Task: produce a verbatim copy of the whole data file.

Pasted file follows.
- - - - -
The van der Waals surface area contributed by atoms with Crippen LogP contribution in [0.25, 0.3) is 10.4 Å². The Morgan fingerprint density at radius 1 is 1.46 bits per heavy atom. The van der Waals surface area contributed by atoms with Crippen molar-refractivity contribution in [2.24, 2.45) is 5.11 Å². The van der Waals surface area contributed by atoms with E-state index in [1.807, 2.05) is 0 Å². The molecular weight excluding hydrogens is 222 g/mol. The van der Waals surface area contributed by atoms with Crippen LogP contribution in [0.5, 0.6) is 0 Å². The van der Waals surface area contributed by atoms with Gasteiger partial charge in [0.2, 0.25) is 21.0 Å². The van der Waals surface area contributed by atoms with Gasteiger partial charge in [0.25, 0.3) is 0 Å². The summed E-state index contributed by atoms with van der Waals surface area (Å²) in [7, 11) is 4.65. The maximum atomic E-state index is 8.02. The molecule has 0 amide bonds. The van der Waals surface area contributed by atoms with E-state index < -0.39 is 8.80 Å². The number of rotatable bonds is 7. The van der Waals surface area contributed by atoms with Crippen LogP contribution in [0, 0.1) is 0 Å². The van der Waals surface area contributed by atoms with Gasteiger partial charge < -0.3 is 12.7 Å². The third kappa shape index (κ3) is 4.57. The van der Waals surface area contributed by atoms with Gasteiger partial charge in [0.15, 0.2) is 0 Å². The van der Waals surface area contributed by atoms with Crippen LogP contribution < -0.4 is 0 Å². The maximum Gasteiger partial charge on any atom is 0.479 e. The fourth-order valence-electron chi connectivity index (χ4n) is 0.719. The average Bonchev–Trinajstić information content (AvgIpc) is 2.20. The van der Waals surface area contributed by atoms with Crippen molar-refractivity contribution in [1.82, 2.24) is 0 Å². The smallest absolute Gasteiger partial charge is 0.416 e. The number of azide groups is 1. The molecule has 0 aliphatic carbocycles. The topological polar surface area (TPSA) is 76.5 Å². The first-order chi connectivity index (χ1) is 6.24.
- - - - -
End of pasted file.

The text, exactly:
The van der Waals surface area contributed by atoms with Crippen LogP contribution in [0.25, 0.3) is 10.4 Å². The Morgan fingerprint density at radius 1 is 1.46 bits per heavy atom. The van der Waals surface area contributed by atoms with Crippen molar-refractivity contribution in [2.24, 2.45) is 5.11 Å². The van der Waals surface area contributed by atoms with E-state index in [1.807, 2.05) is 0 Å². The molecular weight excluding hydrogens is 222 g/mol. The van der Waals surface area contributed by atoms with Crippen LogP contribution in [0.5, 0.6) is 0 Å². The van der Waals surface area contributed by atoms with Gasteiger partial charge in [0.2, 0.25) is 21.0 Å². The van der Waals surface area contributed by atoms with Gasteiger partial charge in [0.25, 0.3) is 0 Å². The summed E-state index contributed by atoms with van der Waals surface area (Å²) in [7, 11) is 4.65. The maximum atomic E-state index is 8.02. The molecule has 0 amide bonds. The van der Waals surface area contributed by atoms with E-state index < -0.39 is 8.80 Å². The number of rotatable bonds is 7. The van der Waals surface area contributed by atoms with Crippen LogP contribution in [0, 0.1) is 0 Å². The van der Waals surface area contributed by atoms with Gasteiger partial charge < -0.3 is 12.7 Å². The third kappa shape index (κ3) is 4.57. The van der Waals surface area contributed by atoms with Gasteiger partial charge in [0.15, 0.2) is 0 Å². The van der Waals surface area contributed by atoms with Crippen LogP contribution < -0.4 is 0 Å². The maximum Gasteiger partial charge on any atom is 0.479 e. The fourth-order valence-electron chi connectivity index (χ4n) is 0.719. The average Bonchev–Trinajstić information content (AvgIpc) is 2.20. The van der Waals surface area contributed by atoms with Crippen molar-refractivity contribution in [1.82, 2.24) is 0 Å². The smallest absolute Gasteiger partial charge is 0.416 e. The number of azide groups is 1. The molecule has 0 aliphatic carbocycles. The topological polar surface area (TPSA) is 76.5 Å². The first-order chi connectivity index (χ1) is 6.24.